With488 (97.8)-0.3040.6730.651
Kind of surgeryRadical Mastectomy365 (73.1)
Breast saving134 (26.9)-0.2900.2670.277

Abbreviations: DCIS, ductal carcinoma in situ; ER, estrogen receptor; HoR, hormone receptor; IDC, invasive ductal carcinoma; LNI, lymph node involvement; PR, progesterone receptor.

a Stage classification according to 7th edition of AJCC staging.

The Kaplan-Meier Survival Curve of the Patients with BC
Figure 1. The Kaplan-Meier Survival Curve of the Patients with BC

In univariate analysis of age at diagnosis, tumor size, employment, level of education, stage of the disease, metastasis, and pathology had a statistically significant effect on the survival of patients with BC (Table 1). Multivariate analysis was used for all biological, clinical, and pathological variables. The results of CoxPH and frailty model are presented in Table 2. The Kaplan-Meier plots for survival function of patients with BC indicate that there may be a long plateau (with some long-term survivors); ie, there is an evidence of cure (Figure 1). Therefore, the results of cure probability and failure time distribution models are presented in Table 3.

Table 2. Survival Analysis of Patients with BC Using Multivariate Survival Analysisa
Risk FactorsLevelsCoxPH ModelFrailty Modela
EstimateSEP ValueEstimateSEP Value
Age0.0470.012< 0.0010.0320.0110.003
Tumor size0.2400.0720.0010.2050.030< 0.001
Job statusHousewife
Employee0.3360.3390.3220.4210.3360.210
Familial historyNo
Yes0.4640.3070.1300.7180.2990.016
EthnicityFars
Other0.1620.2200.4610.1350.2110.523
Level of educationIlliterate
Primary and secondary -0.4670.3060.127-0.5620.2880.051
postsecondary-0.0880.3390.794-0.3010.3090.329
StageI
II-0.2070.3680.5750.1900.3390.574
III-0.1200.4950.8091.0520.3720.005
IV-02260.7940.7762.3050.473< 0.001
GradeI
II-0.3160.5530.567-0.5310.5400.325
III-0.3440.5450.528-0.5440.5360.311
MetastasisNo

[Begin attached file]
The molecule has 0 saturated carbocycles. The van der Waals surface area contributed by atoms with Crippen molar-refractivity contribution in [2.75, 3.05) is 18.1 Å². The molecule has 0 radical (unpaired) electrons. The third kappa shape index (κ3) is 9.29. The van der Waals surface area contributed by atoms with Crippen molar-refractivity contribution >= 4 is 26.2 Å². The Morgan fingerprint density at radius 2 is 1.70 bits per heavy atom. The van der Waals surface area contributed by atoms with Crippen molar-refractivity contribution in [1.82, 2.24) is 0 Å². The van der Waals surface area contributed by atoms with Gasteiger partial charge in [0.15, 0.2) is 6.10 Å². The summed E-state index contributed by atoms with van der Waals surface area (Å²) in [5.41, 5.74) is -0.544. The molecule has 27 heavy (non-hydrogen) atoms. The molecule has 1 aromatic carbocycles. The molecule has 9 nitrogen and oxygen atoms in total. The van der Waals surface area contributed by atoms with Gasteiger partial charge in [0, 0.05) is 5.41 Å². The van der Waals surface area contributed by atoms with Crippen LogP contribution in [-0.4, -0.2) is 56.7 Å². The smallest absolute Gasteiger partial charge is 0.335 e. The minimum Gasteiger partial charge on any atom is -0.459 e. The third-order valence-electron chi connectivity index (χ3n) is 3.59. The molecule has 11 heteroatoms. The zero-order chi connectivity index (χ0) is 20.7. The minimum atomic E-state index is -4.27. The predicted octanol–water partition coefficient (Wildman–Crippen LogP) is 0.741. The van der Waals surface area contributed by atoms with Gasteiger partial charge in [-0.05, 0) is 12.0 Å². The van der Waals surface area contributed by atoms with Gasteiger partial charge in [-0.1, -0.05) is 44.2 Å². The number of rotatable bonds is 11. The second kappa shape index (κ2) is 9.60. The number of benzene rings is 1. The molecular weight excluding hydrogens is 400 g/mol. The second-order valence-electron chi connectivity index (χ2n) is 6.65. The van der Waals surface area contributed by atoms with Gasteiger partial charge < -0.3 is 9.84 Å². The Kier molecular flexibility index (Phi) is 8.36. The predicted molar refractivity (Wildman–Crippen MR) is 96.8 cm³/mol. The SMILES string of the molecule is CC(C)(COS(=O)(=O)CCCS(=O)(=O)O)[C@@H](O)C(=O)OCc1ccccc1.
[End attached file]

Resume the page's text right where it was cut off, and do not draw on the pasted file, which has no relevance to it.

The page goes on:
Yes2.4700.225< 0.0012.3740.213<0.001
Her2Negative
Positive-0.3220.2120.129-0.1670.1950.393
LNINo
Yes-0.3270.2230.143-0.3210.1960.101
ER and PRNegative
Positive1.58029.30.995-0.2720.1930.158
PathologyIDC
DCIS0.1830.5280.7281.4120.5590.012
HoRNegative
Positive-0.16229.30.995-0.3200.2170.140
RadiotherapyWithout
With0.2010.4700.669-0.3160.4820.512
ChemotherapyWithout
With-0.5690.7390.441-0.2830.7730.714
Kind of surgeryRadical mastectomy
Breast saving0.3390.2610.193-0.2570.2640.330

a Survival frailty model was conducted using gamma frailty distribution with exponential baseline hazard distribution.

Table 3. Cure Probability and Failure Time Distribution Model to Analyze the Survival of Patients with BC
Cure Probability ModelFailure Time Distribution Model
Risk FactorsLevelsEstimateSEP ValueEstimateSEP Value
Age0.0700.0230.0030.0250.0170.150
Tumor size0.3150.095< 0.0010.1620.0550.003
Job statusHousewife
Employee-0.0600.2950.840-0.1100.4180.793
Familial historyNo
Yes0.5550.4880.2550.4480.4320.299
EthnicityFars
Other0.1520.3160.631-0.2460.3820.520
Level of educationIlliterate
Primary and secondary0.1520.3160.6310.2140.2910.464
postsecondary0.0980.1650.5540.1680.2400.484
StageI
II0.5210.3680.887-0.2250.3600.532
III0.0580.2640.8270.2190.4490.625
IV0.945a0.209< 0.0010.9940.4510.028